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Overview: The Colbert Report with Stephen Colbert

About.com Rating 4.5 Star Rating


Overview: The Colbert Report with Stephen Colbert
Stephen Lovekin / Staff / Getty Images

The Bottom Line

Like The Daily Show with Jon Stewart, the show from which it spun off, Comedy Central’s The Colbert Report provides blistering political and media satire, but rather than traditional newscasts, The Report jabs at political pundits like Bill O’Reilly and Chris Matthews. When it’s good, it’s really good. And when it’s bad, it’s still pretty darn good.


  • Colbert is fearless
  • Skewers media talking heads
  • Influences public discourse
  • Creates watercooler buzz
  • Truthiness factor high


  • Occasionally off-target
  • Sometimes too base
  • Sometimes beats an issue like a dead horse
  • Unkind to bears


  • Airs Monday through Thursday at 11:30 p.m. on Comedy Central, repeating the next day at 8:30 p.m.
  • In 2005’s premiere episode, Colbert coined the word “truthiness.”
  • Truthiness, the word, was named by the American Dialect Society as its 2005 “Word of the Year.”
  • Colbert feuds with liberal (and fictional) radio talk show host Russ Lieber (David Cross).
  • The Colbert/Leiber feud mimicks Bill O’Reilly’s feud with Al Franken.
  • The character Colbert’s fear of bears is based on the real Colbert’s childhood fear of bears.

Guide Review - Overview: The Colbert Report with Stephen Colbert

Formatted like most political pundit shows, such as The O’Reilly Factor – its main target – The Colbert Report is only one-third talk show. The remaining two-thirds is reserved for host Stephen Colbert’s wicked political satire. And it is wicked.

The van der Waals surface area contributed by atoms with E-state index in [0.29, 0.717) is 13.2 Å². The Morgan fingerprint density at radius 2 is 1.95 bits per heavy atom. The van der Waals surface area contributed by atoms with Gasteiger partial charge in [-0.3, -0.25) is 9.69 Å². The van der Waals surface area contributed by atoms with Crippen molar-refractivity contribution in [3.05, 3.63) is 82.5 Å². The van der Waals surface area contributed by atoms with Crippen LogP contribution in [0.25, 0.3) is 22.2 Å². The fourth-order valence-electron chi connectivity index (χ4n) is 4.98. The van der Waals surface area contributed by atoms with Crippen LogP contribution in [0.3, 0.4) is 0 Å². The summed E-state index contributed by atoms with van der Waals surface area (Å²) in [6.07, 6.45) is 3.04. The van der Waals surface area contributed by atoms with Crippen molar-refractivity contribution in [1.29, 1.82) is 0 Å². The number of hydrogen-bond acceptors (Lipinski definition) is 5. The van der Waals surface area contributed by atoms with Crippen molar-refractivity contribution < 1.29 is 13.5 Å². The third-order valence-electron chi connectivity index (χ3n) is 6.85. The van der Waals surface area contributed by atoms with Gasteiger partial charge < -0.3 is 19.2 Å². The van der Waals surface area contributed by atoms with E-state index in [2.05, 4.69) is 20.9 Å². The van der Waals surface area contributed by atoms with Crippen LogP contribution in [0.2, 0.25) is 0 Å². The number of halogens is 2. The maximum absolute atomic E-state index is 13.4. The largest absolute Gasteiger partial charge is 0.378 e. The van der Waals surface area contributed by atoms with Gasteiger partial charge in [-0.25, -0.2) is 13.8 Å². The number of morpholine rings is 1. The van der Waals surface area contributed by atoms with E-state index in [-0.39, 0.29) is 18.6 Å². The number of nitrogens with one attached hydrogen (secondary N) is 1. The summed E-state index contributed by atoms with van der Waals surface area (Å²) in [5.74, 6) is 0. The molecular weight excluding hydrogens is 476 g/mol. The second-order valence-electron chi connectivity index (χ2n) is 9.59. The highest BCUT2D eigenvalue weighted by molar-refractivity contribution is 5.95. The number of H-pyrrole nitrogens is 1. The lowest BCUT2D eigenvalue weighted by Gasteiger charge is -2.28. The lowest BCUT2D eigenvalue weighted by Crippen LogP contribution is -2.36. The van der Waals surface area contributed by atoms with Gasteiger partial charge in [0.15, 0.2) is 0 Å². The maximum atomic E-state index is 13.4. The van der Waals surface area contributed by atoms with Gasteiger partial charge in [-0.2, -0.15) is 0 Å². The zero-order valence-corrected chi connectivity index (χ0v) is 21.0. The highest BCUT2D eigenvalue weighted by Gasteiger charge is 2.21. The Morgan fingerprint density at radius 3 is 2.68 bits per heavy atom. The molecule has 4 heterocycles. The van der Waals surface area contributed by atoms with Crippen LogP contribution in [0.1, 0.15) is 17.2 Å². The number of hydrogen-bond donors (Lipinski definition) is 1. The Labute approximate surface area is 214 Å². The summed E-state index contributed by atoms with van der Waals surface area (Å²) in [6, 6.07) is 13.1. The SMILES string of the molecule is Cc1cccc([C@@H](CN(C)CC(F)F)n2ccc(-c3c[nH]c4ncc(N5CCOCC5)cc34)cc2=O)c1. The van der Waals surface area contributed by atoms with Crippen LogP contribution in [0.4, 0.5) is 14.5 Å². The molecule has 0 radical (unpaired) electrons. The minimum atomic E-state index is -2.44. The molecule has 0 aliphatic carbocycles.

Each episode begins with a review of the day’s news items followed by The Report’s popular editorial feature “The Word,” during which Colbert’s comments are juxtaposed with bullet-pointed on-screen text, usually countering or deflating Colbert’s “pompous” position.

Recurring features include “Better Know a District,” in which Colbert presents and interviews representatives from one of the U.S.’s 433 congressional districts, and “The Threat Down,” in which the top five threats to the U.S. are presented (the list always includes bears, a childhood fear of Colbert’s).

Colbert’s guests run the gamut, but include a number of political and media figures, such as Bob Woodward and Madeline Albright. During the interview segment, Colbert stays in character and “debates” each guest, but in such a way as to give them an “open mic,” so to speak, to voice their views without interruption. It’s a subtle game and Colbert plays it well.

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